8. Synergy – Good to have.

    9. A Better Camera – Hardly use phone camera. But I read that the cam could have video capabilities in future with software update. No biggies. Hardly use.

    10. A Better Speaker/Speakerphone – until I use and hear it, can’t really comment

    11. Gesture Bar* – Definitely better than the cPhone’s Home button which is easily prone to damage.

    12. Touchstone Charging – Er… I have to pay more for an accessory?

    13. Removable Battery* – I ALWAYS CARRY A SPARE BATTERY for all my previous mobile phones until the cPhone. Constant worry that the batt juice would die out on the cPhone and really HATING it.

    14. Combined Messaging – No big deal. Basically, I only use SMS for messaging.

    15. Ergonomic Design* – The cPhone is more like a walkman than a phone. Pre is definitely better to hold even I haven’t held one.

    16. Anything is better than AT&T – not applicable to me as I’m not from the U.S.

    17. Just the Web* – I hope I’m able to host a small website in the Pre. This will be BIG for me if I can do that.

    18. Mojo SDK = Good apps? – I only look forward to one app. A good VNC app to remotely control my Macs like Jaadu VNC (in fact, it’s the only app I really love with the cPhone).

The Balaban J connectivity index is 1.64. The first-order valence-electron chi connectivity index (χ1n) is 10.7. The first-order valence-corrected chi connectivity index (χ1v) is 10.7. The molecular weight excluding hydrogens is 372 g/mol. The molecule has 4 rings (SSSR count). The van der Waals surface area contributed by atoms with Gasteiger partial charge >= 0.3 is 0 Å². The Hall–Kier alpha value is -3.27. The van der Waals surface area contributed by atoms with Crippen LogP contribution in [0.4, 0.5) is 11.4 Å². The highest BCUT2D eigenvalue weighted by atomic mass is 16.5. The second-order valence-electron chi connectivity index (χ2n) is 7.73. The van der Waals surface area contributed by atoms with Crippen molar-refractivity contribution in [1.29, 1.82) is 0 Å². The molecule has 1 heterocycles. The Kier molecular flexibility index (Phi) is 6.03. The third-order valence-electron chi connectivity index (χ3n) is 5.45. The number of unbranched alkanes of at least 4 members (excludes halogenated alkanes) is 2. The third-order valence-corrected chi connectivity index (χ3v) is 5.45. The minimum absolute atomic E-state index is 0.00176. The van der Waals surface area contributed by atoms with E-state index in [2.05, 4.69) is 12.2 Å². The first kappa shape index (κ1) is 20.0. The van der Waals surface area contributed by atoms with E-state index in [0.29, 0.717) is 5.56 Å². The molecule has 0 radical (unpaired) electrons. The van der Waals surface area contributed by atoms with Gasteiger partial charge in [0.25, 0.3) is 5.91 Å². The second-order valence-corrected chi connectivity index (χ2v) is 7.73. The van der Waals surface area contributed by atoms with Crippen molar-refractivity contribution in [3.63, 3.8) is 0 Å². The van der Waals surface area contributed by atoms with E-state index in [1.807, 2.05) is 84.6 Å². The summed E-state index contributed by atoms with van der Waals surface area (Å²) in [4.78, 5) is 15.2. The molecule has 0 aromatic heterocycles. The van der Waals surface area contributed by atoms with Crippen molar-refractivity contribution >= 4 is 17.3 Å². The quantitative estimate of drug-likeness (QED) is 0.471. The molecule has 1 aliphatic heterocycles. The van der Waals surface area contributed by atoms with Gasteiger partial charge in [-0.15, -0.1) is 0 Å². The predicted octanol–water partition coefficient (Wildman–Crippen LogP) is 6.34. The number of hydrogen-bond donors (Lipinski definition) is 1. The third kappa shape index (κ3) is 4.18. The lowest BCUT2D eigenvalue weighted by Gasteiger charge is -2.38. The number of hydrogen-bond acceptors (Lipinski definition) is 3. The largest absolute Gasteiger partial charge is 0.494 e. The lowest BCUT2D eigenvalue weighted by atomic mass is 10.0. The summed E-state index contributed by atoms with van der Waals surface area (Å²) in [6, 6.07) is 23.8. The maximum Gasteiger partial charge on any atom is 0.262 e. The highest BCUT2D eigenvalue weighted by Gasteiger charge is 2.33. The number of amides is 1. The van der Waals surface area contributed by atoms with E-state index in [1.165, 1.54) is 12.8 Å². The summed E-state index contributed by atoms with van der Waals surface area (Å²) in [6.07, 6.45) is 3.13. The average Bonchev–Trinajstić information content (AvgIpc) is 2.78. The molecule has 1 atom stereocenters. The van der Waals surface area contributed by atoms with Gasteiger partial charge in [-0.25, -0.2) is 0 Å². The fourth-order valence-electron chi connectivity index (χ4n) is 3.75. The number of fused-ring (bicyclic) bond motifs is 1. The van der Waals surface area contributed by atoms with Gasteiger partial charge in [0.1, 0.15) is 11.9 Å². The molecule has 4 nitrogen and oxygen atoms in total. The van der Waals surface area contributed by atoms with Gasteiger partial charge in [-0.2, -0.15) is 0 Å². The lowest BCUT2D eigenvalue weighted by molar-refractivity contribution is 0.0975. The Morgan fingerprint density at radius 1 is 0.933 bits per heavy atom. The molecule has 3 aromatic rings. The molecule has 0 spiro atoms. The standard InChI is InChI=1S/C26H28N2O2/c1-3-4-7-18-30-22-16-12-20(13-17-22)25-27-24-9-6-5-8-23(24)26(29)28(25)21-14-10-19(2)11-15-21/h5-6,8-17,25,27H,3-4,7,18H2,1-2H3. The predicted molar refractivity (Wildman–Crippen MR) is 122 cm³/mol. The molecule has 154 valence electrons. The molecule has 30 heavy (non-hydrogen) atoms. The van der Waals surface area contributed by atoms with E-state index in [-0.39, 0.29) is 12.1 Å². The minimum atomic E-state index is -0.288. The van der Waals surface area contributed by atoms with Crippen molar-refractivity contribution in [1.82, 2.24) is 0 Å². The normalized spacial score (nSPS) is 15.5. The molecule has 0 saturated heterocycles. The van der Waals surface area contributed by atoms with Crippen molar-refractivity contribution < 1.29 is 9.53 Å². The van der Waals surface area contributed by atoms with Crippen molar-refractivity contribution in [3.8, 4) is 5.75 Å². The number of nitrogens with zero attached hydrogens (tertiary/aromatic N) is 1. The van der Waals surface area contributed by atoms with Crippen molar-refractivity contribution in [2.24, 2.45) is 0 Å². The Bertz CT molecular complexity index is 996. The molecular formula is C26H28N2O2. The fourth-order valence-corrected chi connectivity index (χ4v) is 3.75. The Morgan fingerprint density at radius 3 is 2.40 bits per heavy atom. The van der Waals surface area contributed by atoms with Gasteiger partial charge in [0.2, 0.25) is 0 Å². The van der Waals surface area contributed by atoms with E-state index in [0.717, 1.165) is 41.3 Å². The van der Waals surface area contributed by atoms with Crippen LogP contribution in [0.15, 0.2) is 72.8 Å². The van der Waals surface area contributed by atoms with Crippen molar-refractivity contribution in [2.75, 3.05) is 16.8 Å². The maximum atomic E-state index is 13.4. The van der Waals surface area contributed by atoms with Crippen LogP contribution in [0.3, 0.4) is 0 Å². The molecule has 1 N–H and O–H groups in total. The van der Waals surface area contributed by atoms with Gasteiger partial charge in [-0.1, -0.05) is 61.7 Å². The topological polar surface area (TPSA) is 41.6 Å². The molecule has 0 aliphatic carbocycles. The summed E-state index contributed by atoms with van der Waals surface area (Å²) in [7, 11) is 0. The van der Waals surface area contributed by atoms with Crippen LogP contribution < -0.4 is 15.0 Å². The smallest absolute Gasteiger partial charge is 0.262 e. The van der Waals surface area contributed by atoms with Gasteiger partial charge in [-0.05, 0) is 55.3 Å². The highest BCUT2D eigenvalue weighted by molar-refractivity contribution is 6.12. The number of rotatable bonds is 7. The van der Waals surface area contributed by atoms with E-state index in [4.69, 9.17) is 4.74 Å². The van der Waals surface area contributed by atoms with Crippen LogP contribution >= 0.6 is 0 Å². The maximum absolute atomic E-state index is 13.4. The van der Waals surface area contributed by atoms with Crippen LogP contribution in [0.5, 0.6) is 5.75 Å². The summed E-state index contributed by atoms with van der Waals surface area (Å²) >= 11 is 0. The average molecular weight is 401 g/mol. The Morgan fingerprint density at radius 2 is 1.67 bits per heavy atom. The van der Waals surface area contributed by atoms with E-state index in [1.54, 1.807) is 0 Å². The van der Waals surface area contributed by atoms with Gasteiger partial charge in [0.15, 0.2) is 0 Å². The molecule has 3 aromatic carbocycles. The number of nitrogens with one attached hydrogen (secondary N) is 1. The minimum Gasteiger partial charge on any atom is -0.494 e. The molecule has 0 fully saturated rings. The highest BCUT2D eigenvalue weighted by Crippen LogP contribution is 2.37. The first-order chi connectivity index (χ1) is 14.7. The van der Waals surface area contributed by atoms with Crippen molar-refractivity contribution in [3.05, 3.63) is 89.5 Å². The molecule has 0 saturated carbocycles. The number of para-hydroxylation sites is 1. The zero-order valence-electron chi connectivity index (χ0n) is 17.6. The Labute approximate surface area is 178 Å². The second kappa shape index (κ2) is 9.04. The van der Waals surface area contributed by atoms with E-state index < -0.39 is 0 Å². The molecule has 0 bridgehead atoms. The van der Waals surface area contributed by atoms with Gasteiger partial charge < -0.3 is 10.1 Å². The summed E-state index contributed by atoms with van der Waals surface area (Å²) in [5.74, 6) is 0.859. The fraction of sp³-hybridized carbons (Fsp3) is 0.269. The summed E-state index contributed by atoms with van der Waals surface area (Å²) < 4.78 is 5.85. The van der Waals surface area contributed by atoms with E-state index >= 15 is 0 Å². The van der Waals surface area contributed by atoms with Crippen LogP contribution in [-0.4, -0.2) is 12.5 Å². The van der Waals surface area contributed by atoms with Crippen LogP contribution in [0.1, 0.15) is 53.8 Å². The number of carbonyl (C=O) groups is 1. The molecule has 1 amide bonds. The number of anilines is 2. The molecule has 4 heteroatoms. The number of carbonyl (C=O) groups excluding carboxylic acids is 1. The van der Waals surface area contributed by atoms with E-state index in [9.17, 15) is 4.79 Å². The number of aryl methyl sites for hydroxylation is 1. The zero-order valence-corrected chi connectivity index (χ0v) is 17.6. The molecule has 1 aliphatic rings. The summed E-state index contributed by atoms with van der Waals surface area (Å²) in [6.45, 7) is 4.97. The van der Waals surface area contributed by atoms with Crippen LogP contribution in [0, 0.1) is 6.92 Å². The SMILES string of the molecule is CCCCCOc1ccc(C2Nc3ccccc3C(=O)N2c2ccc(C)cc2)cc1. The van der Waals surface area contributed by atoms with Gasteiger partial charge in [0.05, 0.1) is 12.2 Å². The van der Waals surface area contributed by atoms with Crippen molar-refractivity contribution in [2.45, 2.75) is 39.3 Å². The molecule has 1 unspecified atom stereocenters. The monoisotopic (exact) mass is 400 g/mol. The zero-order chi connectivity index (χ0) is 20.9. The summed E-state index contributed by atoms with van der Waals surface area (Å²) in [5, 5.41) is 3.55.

19. Google Chat Built-In – If I wanna chat with someone, I just call them and arrange for coffee. Not much frens I know used GMail.

    20. “Phone as a Laptop Modem”?* – Like all telcos in the whole, this can be an issue. I can use my old Sony Ericsson K600i to tether with my MacBook Pro wth my current cPhone plan. Sadly, cPhone cannot. Really pissed me off.


    21. Better industrial design* – cPhone is in fact a badly designed hardware. Why? You get light leakage and broken ringer button straight out of the retail box! Prone to dust and water damage.

    22. No need for screen or body protector* – cPhone looks so fragile somehow and it is. Palm Pre is definitely better built. Don’t complain about fingerprints. No touchscreen devices can escape this.

    23. Flash support* – eventually! Adobe and Palm talking and that’s GREAT NEWS!